Sickness. We can’t get sick and stay home — at least not without guilt.  When many people miss work, a desk is empty or a register stays closed. We have 30  or so souls who need to learn. Somebody has to do a sick teacher’s job, and that somebody is either a sub or a teacher who gives up preparation time to cover the class.

Me:

In 9 years of college teaching, I have not used one sick day. I have come in with broke legs, on crutches, blinding migraines, 24-hours after I was released from the hospital, you name it. As long as I am not carrying a contagious disease, I am there at the start of class of before, without fail.

Valerie:

We save the world. It is not all bad. We save and guide our students’ lives. Teachers help choose majors, guide interests, and build confidence. We inspire and redirect. We don’t have superpowers, but we do have impact. And when things go well, we are thanked, years later. Our students remember us when they get older. They are at class reunions and say, ‘Remember when Ms. So and So said that? She changed my life.’

That is why we cannot live a “normal” life. We are not “normal” people.

Me:

There is always that one student who begins the semester and is only taking my class “to fulfill a credit requirement” but somewhere in the middle of the semester, I start to see the spark. They get the art bug. Next they are sending me articles and checking out galleries, none of which was required for class. Sometimes, I even get emails that students have changed their major or decided to apply to a graduate art history program. That’s when it’s really worth it.

Oh, neither Valerie in her article nor I mentioned the crap pay, but its there. No Bugattis or mansions for me!

 

 

 

Copy Makes Perfect: Sturtevant at MoMA (Hyperallergic)

by Cynthia Cruz on February 11, 2015 original article here.

Installation view of 'Sturtevant: Double Trouble' at the Museum of Modern Art (© 2014 The Museum of Modern Art; photo by Thomas Griesel; all works by Sturtevant © Estate Sturtevant, Paris)

Installation view of ‘Sturtevant: Double Trouble’ at the Museum of Modern Art (© 2014 The Museum of Modern Art; photo by Thomas Griesel; all works by Sturtevant © Estate Sturtevant, Paris)

 

The concepts of appropriation and replication were on the lips of many presenters at the College Art Association (CAA) conference this year. In light of the buzz on this topic, I thought this article would be appropriate.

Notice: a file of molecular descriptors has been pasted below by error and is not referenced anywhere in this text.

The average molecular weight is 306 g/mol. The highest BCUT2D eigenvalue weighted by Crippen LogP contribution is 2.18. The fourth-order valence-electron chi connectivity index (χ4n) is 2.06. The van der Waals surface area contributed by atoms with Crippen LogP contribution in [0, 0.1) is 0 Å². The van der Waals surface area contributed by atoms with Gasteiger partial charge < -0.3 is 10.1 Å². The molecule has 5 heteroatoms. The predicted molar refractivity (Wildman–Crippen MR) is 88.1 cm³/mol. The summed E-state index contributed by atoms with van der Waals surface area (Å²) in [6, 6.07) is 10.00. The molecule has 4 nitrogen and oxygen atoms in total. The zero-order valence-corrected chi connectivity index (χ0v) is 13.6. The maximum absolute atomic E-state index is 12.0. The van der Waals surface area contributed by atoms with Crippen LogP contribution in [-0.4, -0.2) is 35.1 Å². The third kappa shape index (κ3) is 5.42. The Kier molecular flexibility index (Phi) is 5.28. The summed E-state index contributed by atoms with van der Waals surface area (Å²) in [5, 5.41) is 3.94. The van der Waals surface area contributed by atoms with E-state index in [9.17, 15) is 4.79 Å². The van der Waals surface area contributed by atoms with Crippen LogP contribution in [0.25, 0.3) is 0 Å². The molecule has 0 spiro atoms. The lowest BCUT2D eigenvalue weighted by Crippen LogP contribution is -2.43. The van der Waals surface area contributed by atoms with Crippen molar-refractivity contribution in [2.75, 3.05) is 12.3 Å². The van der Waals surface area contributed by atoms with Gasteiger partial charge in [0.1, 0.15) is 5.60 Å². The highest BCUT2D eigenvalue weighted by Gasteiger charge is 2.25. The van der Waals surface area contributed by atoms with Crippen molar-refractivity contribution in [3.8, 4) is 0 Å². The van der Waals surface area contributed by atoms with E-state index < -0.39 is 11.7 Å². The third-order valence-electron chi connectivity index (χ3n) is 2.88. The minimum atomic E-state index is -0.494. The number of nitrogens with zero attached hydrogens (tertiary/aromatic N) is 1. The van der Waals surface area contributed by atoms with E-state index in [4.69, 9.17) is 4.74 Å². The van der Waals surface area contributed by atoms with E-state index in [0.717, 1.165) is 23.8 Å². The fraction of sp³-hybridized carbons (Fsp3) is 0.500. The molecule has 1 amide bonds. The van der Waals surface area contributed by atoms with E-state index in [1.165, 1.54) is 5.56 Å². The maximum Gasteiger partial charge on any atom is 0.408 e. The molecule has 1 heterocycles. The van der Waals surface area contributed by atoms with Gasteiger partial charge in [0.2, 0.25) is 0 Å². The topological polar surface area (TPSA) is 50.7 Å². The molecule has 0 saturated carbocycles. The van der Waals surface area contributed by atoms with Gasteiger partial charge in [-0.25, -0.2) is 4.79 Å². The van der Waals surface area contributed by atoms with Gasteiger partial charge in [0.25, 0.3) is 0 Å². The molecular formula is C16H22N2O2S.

Repetition is displacement, repetition is difference; repetition is pushing the limits of resemblance and limitation — it has some other factors or dynamics. So it’s not like saying you repeat. For instance, Andy Warhol repeated, but he did not do repetition … But repetition has nothing to do with repeating. —Sturtevant

The multiplication of things under an absolutely identical concept has as its consequence the division of the concept into absolutely identical things. —Gilles Deleuze

The Museum of Modern Art’s current retrospective of Sturtevant’s work, Double Trouble, is a study in movement. Along with her many near-replications of other artists’ work (including takes on Keith Haring, Andy Warhol, Félix Gonzalez-Torres, and Joseph Beuys) it features her more recent video works. These videos — “Finite Infinite” (2010), a corridor-long projection of a dog running; “Dillinger Running Series” (2000), in which Sturtevant-as-Beuys races along the wall to a pounding beat; and “Pacman” (2012), featuring footage of the eponymous game, with Pac-Man racing after and consuming dots and fruits — each introduce elements of a pervasive theme that relates to racing, consuming, and being consumed. Juxtaposed with her “copy” pieces, these videos shed light on her work: Sturtevant’s practice consumes pieces by other artists as she races ahead, making herself invisible behind the work of others in order to avoid being consumed in turn.